Nurse Jonathan Bartels watched his colleagues throw off their gloves, turn away and leave the room. Later, he thought on their shared feelings of vacancy and defeat.
Together, they’d just spent 45 desperate minutes trying to save the life of a young woman.
This was the day he first conceived of, ‘The Pause’.
Bartels’ idea was for all staff present to share 45 seconds:
It's a collective acknowledgement of the life now gone. Independent of faith or culture, it's taking a moment to consider those who’ve just lost a friend, a sibling, a parent.
The Pause offers participants a breathing space. After a long period of intensity, - it offers:
Perhaps most important of all, it shows families their loved one had mattered. That a desperate battle had been fought to save their life.
The Pause does this:
When I learn of an idea so simple, yet so powerful. I’m eager to adopt it into my own work.
Its true that, at first glance, celebrant’s get involved a bit late for The Pause. But there’s always potential to improve yourself; a way to grow.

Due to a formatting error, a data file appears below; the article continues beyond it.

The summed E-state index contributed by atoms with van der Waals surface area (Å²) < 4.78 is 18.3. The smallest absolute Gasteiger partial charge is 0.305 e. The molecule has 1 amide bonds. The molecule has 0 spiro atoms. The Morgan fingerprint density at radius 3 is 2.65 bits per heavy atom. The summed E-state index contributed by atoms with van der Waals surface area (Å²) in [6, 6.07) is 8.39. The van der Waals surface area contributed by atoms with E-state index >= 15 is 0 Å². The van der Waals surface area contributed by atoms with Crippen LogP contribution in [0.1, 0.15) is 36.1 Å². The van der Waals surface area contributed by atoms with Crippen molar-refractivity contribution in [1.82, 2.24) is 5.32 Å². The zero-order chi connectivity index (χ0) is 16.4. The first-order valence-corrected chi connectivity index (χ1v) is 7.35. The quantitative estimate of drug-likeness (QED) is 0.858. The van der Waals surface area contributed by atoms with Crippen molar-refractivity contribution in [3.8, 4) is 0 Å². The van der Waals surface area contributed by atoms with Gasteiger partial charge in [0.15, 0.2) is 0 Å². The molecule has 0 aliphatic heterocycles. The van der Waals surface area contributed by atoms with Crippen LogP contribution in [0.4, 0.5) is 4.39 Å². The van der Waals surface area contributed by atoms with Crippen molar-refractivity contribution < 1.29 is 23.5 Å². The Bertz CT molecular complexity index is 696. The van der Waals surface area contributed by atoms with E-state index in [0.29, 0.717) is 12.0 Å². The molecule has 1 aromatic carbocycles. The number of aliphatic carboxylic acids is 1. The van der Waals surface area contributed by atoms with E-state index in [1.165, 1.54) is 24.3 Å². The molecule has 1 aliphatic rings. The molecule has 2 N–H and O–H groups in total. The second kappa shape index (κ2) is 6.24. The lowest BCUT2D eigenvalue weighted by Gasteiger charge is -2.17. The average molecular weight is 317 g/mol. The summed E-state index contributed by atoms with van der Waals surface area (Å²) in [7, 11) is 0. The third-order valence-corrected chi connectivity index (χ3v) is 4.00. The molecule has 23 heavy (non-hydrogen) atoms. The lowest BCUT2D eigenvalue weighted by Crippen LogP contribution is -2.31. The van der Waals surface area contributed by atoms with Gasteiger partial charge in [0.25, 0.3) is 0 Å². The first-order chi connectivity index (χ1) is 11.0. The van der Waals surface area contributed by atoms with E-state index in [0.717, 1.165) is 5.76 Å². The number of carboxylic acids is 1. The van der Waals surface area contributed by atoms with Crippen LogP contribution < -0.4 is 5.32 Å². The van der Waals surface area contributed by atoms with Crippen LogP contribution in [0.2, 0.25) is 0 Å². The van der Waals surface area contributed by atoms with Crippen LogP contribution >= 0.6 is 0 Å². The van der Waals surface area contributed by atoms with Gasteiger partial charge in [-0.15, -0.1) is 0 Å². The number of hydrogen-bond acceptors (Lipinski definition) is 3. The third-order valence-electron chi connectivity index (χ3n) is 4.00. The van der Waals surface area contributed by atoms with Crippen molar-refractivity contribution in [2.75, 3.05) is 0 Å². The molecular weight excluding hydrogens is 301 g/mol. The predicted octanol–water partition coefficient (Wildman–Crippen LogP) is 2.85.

I created a new Pause.
When my duties to a family are complete.
Before meeting the next family ...
I take a minute:
In many of the funerals I conduct, I tell grieving families and friends, that people 'live on', in the thoughts and memories of all who knew them.
For me, this is not some bandied platitude. What happens to a person's essence, their personality, their soul after death; defies observation or measure.
The majority of theories of their fate are a matter of belief; of faith.
It's unlikely they'll ever be proven.
Whatever happens to our non-corporeal selves after death:
At least some of who we are, continues to exist.
Each time I take a 'Pause'
What are your thoughts on 'The Pause'?
Would its use on someone you care for, bring comfort?
Tell me in the comments.
Join me on a journey to learn more about the end of life, death, and funerals; all from a positive perspective.